The amish vs. the feds
12/7/2000 12:00:00 AM - Michelle Malkin
Everything I learned about the Amish, I learned from the old Harrison Ford movie, "Witness." Members of this pacifist religious community don't use electricity or listen to music. The women wear bonnets. The men drive black buggies.
Thanks to principled elders, self-employed Amish people don't pay Social Security taxes. And in a campaign for economic and cultural survival, they've petitioned Congress for an exemption from outdated child labor laws.
Whoops. Hollywood left out those last two facts, but they are perhaps the two most important things Americans should know about the Amish people. The group's quiet battles with the federal government contain more inspirational drama than any screenwriter could conceive.
Brad Igou, a historian who studied the community and publishes the "Amish Country News" in Lancaster, Pa., recounts on his Web site the little-known story of how the Amish won a landmark exemption from payroll taxes. Soon after the government established the Social Security program, Amish farmers refused to pay into the so-called insurance scheme. For the Amish, Igou explains, "the care of the elderly is seen as the responsibility of the family and community, not the government. Whether it be additions built onto the main house where grandparents retire, benefit sales to pay large medical bills, or the community effort of a barn-raising, the Amish truly try to take care of their own."
When Amish farmers in Ohio refused to pay the taxes voluntarily in 1956, the Internal Revenue System placed liens on bank accounts they maintained to cover the tax. This passive payment plan, however, was still in violation of many farmers' core religious values. "But if any provide not for his own, and especially for those of his own house, he hath denied the faith," said the Amish elders, citing a Biblical passage from the book of Timothy.
When farmer Valentine Byler refused to pay $308.96 in back taxes, federal bureaucrats took him to court. Igou writes that a U.S. district judge angrily dismissed the case and chastised the IRS for having nothing "better to do than to take a peaceful man off his farm and drag him into court." In retaliation, the IRS raided Byler's fields and seized three of his horses.
This police-state action caused a national uproar. The New York Herald Tribune editorialized: "What kind of 'welfare' is it that takes a farmer's horses away at spring plowing time in order to dragoon a whole community into a 'benefit' scheme it neither needs nor wants, and which offends its deeply held religious scruples?" Byler's case led to an amendment to the 1965 Medicare bill exempting the Old Order Amish -- and any other religious objectors who opposed government insurance schemes -- from paying self-employment taxes for government old-age benefits.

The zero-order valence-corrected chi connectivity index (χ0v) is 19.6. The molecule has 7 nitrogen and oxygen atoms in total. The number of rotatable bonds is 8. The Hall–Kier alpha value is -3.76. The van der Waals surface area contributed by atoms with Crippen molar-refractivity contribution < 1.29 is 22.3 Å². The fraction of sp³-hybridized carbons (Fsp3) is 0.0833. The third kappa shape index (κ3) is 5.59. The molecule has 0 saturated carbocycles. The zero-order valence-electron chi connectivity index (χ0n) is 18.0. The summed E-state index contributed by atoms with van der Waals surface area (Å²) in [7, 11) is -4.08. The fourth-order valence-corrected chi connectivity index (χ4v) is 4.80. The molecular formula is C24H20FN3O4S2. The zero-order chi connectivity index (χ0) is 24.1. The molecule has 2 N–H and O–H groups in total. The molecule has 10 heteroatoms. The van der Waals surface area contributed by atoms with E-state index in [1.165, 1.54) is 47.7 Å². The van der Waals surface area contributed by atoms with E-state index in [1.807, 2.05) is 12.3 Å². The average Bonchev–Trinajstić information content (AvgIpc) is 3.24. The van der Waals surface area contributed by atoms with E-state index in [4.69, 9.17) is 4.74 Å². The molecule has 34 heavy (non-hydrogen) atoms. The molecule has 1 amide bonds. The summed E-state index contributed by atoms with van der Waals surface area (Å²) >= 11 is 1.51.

Now, if only Congress would allow the rest of us self-employed folks who subscribe to the doctrine of self-reliance to opt out of the system.
Thirty-five years later, the Amish are still struggling to preserve their values and protect their freedom. The U.S. Department of Labor recently launched a crackdown on Amish craftsmen who employ their children in the family trades. Responding to complaints from non-Amish competitors, the Labor Department conducted enforcement sweeps in Pennsylvania, Ohio and Indiana. One Amish man who owns a leather shop was reportedly fined $8,000 simply because his 13-year-old daughter worked a store cash register.
Rep. Joe Pitts (R-Pa.), who met with the Amish community last week, points out that existing child labor law "even prevents Amish parents from allowing their teen-age children to sweep sawdust or stack wood on premises where woodworking tools are used." Pitts has guided legislation to change the overzealous rules twice through the House, but the Senate refuses to pass a version of the bill out of committee.
Regulators say that children must be protected from "safety hazards." But the real danger to the Amish -- and to all Americans -- is continued encroachment by Big Government on the fundamental freedom to practice their faith, make a living, and raise their families in peace.